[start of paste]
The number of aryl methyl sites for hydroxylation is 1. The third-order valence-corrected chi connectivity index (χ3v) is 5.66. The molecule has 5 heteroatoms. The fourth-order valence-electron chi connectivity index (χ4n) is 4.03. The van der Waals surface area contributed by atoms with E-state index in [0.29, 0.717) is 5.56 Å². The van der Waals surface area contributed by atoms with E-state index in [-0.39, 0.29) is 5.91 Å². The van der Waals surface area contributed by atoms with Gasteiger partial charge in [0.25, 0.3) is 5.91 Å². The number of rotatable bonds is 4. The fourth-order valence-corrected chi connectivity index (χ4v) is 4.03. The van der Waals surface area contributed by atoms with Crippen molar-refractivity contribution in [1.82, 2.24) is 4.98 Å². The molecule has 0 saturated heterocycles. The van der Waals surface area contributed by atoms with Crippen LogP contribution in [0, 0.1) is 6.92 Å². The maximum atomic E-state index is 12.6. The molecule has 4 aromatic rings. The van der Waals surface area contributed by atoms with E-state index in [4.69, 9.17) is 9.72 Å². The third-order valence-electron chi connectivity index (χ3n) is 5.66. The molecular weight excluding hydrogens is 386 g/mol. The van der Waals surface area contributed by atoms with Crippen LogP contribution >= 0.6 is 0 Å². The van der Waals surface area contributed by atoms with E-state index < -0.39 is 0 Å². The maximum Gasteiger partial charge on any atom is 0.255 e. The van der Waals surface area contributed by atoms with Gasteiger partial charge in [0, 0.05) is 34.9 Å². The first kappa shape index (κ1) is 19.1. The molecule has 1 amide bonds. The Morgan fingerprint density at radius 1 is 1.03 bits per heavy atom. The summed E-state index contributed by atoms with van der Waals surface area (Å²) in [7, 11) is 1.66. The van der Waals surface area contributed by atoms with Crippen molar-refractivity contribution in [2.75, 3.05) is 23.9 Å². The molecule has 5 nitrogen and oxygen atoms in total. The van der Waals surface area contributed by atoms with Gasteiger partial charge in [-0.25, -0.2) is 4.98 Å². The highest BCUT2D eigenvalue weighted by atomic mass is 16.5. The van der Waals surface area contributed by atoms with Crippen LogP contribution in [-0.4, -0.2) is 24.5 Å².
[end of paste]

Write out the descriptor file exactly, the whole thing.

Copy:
The number of aryl methyl sites for hydroxylation is 1. The third-order valence-corrected chi connectivity index (χ3v) is 5.66. The molecule has 5 heteroatoms. The fourth-order valence-electron chi connectivity index (χ4n) is 4.03. The van der Waals surface area contributed by atoms with E-state index in [0.29, 0.717) is 5.56 Å². The van der Waals surface area contributed by atoms with E-state index in [-0.39, 0.29) is 5.91 Å². The van der Waals surface area contributed by atoms with Gasteiger partial charge in [0.25, 0.3) is 5.91 Å². The number of rotatable bonds is 4. The fourth-order valence-corrected chi connectivity index (χ4v) is 4.03. The van der Waals surface area contributed by atoms with Crippen molar-refractivity contribution in [1.82, 2.24) is 4.98 Å². The molecule has 0 saturated heterocycles. The van der Waals surface area contributed by atoms with Crippen LogP contribution in [0, 0.1) is 6.92 Å². The maximum atomic E-state index is 12.6. The molecule has 4 aromatic rings. The van der Waals surface area contributed by atoms with E-state index in [4.69, 9.17) is 9.72 Å². The third-order valence-electron chi connectivity index (χ3n) is 5.66. The molecular weight excluding hydrogens is 386 g/mol. The van der Waals surface area contributed by atoms with Crippen LogP contribution >= 0.6 is 0 Å². The van der Waals surface area contributed by atoms with E-state index < -0.39 is 0 Å². The maximum Gasteiger partial charge on any atom is 0.255 e. The van der Waals surface area contributed by atoms with Gasteiger partial charge in [0, 0.05) is 34.9 Å². The first kappa shape index (κ1) is 19.1. The molecule has 1 amide bonds. The Morgan fingerprint density at radius 1 is 1.03 bits per heavy atom. The summed E-state index contributed by atoms with van der Waals surface area (Å²) in [7, 11) is 1.66. The van der Waals surface area contributed by atoms with Crippen molar-refractivity contribution in [2.75, 3.05) is 23.9 Å². The molecule has 5 nitrogen and oxygen atoms in total. The van der Waals surface area contributed by atoms with Gasteiger partial charge in [-0.25, -0.2) is 4.98 Å². The highest BCUT2D eigenvalue weighted by atomic mass is 16.5. The van der Waals surface area contributed by atoms with Crippen LogP contribution in [-0.4, -0.2) is 24.5 Å².